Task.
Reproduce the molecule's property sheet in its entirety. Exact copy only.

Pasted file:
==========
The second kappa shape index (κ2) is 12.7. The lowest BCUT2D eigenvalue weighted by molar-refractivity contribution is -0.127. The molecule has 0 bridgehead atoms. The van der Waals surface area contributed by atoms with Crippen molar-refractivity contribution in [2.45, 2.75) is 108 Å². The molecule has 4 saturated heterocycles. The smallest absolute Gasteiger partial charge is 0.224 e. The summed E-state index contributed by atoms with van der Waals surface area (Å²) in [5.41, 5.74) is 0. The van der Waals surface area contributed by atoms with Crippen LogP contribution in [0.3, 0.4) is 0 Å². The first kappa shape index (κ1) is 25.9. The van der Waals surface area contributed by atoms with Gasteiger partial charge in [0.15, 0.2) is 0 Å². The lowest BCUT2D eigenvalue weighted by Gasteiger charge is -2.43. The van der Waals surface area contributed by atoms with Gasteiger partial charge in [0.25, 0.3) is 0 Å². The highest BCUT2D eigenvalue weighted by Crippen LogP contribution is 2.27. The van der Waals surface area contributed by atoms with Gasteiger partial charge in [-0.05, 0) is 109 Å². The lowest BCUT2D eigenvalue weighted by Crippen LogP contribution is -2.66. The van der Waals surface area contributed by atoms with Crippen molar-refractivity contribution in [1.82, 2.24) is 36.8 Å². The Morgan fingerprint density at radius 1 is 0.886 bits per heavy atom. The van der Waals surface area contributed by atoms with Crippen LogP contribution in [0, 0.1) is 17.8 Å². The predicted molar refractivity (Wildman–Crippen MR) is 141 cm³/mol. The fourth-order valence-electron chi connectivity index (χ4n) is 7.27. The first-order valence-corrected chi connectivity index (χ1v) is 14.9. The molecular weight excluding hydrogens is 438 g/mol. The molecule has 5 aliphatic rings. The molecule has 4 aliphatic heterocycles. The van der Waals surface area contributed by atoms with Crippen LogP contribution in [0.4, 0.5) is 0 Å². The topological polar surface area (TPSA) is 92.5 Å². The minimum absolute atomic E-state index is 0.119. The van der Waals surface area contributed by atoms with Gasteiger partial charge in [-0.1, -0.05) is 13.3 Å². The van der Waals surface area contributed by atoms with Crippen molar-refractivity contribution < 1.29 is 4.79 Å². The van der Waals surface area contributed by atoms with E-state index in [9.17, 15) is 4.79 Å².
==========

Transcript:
The second kappa shape index (κ2) is 12.7. The lowest BCUT2D eigenvalue weighted by molar-refractivity contribution is -0.127. The molecule has 0 bridgehead atoms. The van der Waals surface area contributed by atoms with Crippen molar-refractivity contribution in [2.45, 2.75) is 108 Å². The molecule has 4 saturated heterocycles. The smallest absolute Gasteiger partial charge is 0.224 e. The summed E-state index contributed by atoms with van der Waals surface area (Å²) in [5.41, 5.74) is 0. The van der Waals surface area contributed by atoms with Crippen LogP contribution in [0.3, 0.4) is 0 Å². The first kappa shape index (κ1) is 25.9. The van der Waals surface area contributed by atoms with Gasteiger partial charge in [0.15, 0.2) is 0 Å². The lowest BCUT2D eigenvalue weighted by Gasteiger charge is -2.43. The van der Waals surface area contributed by atoms with Gasteiger partial charge in [0.25, 0.3) is 0 Å². The highest BCUT2D eigenvalue weighted by Crippen LogP contribution is 2.27. The van der Waals surface area contributed by atoms with Gasteiger partial charge in [-0.05, 0) is 109 Å². The lowest BCUT2D eigenvalue weighted by Crippen LogP contribution is -2.66. The van der Waals surface area contributed by atoms with Crippen molar-refractivity contribution in [1.82, 2.24) is 36.8 Å². The Morgan fingerprint density at radius 1 is 0.886 bits per heavy atom. The van der Waals surface area contributed by atoms with Crippen LogP contribution in [0, 0.1) is 17.8 Å². The predicted molar refractivity (Wildman–Crippen MR) is 141 cm³/mol. The fourth-order valence-electron chi connectivity index (χ4n) is 7.27. The first-order valence-corrected chi connectivity index (χ1v) is 14.9. The molecular weight excluding hydrogens is 438 g/mol. The molecule has 5 aliphatic rings. The molecule has 4 aliphatic heterocycles. The van der Waals surface area contributed by atoms with Crippen LogP contribution in [0.4, 0.5) is 0 Å². The topological polar surface area (TPSA) is 92.5 Å². The minimum absolute atomic E-state index is 0.119. The van der Waals surface area contributed by atoms with Gasteiger partial charge in [-0.1, -0.05) is 13.3 Å². The van der Waals surface area contributed by atoms with Crippen molar-refractivity contribution < 1.29 is 4.79 Å². The van der Waals surface area contributed by atoms with E-state index in [9.17, 15) is 4.79 Å².